Louise Mallard And Kate Chopin's The Story Of An Hour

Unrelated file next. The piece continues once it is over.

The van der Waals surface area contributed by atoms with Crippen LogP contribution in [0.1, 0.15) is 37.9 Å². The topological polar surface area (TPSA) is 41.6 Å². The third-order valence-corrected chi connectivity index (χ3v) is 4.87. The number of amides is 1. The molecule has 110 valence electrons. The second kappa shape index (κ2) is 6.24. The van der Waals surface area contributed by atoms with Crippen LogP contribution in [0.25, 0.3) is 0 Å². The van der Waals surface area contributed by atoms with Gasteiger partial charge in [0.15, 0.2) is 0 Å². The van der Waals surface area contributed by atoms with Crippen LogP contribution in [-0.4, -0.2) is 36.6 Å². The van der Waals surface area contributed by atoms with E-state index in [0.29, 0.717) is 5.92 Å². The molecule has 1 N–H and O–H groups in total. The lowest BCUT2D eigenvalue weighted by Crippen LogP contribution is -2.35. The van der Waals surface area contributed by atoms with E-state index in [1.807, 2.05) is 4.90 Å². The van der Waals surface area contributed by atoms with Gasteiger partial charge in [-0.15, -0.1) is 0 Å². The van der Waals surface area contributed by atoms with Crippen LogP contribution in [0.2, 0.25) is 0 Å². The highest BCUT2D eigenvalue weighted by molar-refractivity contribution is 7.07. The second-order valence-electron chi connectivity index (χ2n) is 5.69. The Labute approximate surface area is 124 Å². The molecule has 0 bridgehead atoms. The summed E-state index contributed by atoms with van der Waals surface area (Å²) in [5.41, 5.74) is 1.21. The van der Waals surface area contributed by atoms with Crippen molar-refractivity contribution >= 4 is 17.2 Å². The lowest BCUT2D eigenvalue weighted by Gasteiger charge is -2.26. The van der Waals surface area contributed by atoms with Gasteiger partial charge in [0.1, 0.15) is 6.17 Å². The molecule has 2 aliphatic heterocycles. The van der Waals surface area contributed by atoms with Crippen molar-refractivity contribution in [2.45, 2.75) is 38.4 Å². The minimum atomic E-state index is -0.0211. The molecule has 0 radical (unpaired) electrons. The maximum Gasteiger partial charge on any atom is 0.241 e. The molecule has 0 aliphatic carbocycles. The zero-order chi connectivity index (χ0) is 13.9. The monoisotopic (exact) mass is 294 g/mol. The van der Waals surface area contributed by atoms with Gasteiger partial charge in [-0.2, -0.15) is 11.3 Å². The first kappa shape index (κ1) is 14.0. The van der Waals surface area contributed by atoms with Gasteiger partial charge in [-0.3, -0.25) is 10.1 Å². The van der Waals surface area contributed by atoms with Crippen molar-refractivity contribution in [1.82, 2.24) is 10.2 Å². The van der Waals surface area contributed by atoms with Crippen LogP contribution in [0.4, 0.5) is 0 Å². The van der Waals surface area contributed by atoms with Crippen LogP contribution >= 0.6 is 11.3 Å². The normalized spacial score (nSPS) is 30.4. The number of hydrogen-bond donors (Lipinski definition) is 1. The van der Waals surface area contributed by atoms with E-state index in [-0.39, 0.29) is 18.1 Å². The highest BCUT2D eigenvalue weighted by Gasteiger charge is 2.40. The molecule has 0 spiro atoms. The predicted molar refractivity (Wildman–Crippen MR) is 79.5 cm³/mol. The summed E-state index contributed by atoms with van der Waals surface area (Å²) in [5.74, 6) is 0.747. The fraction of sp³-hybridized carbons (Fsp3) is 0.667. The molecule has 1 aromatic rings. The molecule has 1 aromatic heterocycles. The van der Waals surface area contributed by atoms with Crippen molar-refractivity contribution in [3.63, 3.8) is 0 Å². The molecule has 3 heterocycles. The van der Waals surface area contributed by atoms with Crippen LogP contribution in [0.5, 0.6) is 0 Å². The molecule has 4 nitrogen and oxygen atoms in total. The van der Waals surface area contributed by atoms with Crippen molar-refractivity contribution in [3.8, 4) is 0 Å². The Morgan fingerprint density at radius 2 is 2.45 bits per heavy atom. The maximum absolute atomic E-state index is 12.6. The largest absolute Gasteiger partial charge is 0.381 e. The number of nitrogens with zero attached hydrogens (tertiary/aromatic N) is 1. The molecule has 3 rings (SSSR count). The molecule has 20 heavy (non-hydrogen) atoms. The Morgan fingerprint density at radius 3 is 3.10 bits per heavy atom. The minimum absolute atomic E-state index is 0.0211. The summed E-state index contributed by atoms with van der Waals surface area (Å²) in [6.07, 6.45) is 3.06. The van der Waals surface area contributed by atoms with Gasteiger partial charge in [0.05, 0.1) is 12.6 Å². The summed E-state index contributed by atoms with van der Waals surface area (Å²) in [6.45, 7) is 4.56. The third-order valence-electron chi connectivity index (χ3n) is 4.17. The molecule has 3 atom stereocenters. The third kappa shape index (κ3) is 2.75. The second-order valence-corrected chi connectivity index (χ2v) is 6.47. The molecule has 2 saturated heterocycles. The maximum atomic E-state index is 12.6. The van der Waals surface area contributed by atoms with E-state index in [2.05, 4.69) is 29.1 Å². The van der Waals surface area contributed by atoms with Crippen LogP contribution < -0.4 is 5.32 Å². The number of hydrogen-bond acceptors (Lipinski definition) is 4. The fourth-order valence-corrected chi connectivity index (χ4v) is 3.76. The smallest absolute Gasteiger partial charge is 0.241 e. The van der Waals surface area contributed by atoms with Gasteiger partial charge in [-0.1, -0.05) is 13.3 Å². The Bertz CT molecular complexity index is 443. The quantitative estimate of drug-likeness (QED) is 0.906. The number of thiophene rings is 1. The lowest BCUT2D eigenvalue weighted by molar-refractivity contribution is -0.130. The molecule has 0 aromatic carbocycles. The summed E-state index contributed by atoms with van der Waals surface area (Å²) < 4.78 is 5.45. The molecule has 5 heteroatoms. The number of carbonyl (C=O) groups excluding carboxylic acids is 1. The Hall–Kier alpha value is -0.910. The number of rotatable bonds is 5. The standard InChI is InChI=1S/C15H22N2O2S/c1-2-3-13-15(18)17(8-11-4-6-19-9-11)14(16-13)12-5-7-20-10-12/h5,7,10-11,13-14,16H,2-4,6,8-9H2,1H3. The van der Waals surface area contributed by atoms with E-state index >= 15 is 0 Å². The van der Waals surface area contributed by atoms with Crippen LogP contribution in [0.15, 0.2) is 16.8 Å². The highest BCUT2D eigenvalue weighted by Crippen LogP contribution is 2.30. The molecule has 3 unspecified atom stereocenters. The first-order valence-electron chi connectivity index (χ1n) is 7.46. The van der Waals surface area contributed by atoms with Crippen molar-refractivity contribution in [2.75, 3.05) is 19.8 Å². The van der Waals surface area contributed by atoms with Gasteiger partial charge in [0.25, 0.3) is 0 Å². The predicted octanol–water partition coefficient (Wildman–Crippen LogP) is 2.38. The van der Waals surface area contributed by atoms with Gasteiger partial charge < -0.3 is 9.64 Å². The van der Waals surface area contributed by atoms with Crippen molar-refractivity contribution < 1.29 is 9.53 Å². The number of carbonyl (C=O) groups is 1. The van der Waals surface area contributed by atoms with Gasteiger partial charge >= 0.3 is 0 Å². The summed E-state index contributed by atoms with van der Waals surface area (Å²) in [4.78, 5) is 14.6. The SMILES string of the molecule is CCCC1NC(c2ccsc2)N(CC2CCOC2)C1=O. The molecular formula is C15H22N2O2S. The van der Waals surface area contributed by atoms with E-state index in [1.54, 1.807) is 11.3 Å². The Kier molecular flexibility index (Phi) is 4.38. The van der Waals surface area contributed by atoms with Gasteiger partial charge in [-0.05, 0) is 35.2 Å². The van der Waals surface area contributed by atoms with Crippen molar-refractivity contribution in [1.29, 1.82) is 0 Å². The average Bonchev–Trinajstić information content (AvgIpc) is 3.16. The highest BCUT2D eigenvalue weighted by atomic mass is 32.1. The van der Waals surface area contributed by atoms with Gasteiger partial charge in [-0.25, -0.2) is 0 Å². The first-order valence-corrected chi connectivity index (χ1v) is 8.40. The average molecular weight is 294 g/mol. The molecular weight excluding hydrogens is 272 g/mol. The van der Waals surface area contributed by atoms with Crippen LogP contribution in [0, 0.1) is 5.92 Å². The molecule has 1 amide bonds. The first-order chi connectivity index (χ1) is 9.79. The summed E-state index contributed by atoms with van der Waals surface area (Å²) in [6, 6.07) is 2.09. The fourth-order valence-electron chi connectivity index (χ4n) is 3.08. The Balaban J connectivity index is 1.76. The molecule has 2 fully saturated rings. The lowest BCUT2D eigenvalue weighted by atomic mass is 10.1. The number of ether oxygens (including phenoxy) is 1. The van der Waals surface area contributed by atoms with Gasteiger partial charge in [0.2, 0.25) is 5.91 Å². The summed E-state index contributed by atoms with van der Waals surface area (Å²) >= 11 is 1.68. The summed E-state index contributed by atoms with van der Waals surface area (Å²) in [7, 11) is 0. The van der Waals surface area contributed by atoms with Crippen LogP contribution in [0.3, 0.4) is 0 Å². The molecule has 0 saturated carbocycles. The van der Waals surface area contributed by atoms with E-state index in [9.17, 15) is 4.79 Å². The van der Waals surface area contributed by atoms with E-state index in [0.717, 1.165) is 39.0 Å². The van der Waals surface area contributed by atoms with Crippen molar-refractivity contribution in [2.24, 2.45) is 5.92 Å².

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“Man is born free, and everywhere he is in chains.” These words were published in 1762 by Jean-Jacques Rousseau. Although more than 130 years separate the publication of these words and the publication of “The Story of an Hour” in 1894 by Kate Chopin, Rousseau bespoke a truth as true in 1762, and in 1894, as it is today. The meaning of these words is simply that man creates enslavements which we subject upon ourselves and our fellow beings. This is made evident in Kate Chopin’s “The Story of an Hour,” whose character, Louise Mallard, was a prisoner, confined and repressed to her inner life of intense, conflicting emotions, and a secret desire for autonomy and self-expression. Louise lived like a bird in a cage, merely observing a life from behind bars that was just outside of her reach, and not allowing her to exhibit her liberty and free will. Hence, she was born free, but everywhere she was in chains. “The Story of an Hour” introduces Louise Mallard, a woman afflicted with heart trouble, whose husband was allegedly killed in a railroad accident. Her husband’s friend and her sister, Richards and Josephine respectively, break the news to her as carefully as possible. Mrs. Mallard violently weeps for his loss and then seeks the solitary refuge of her room. While sitting at the open window, she begins to take notice of the life taking place around her. Suddenly, she is confronted with this uncontainable joy in the face of her husband’s death as she realizes that life will be
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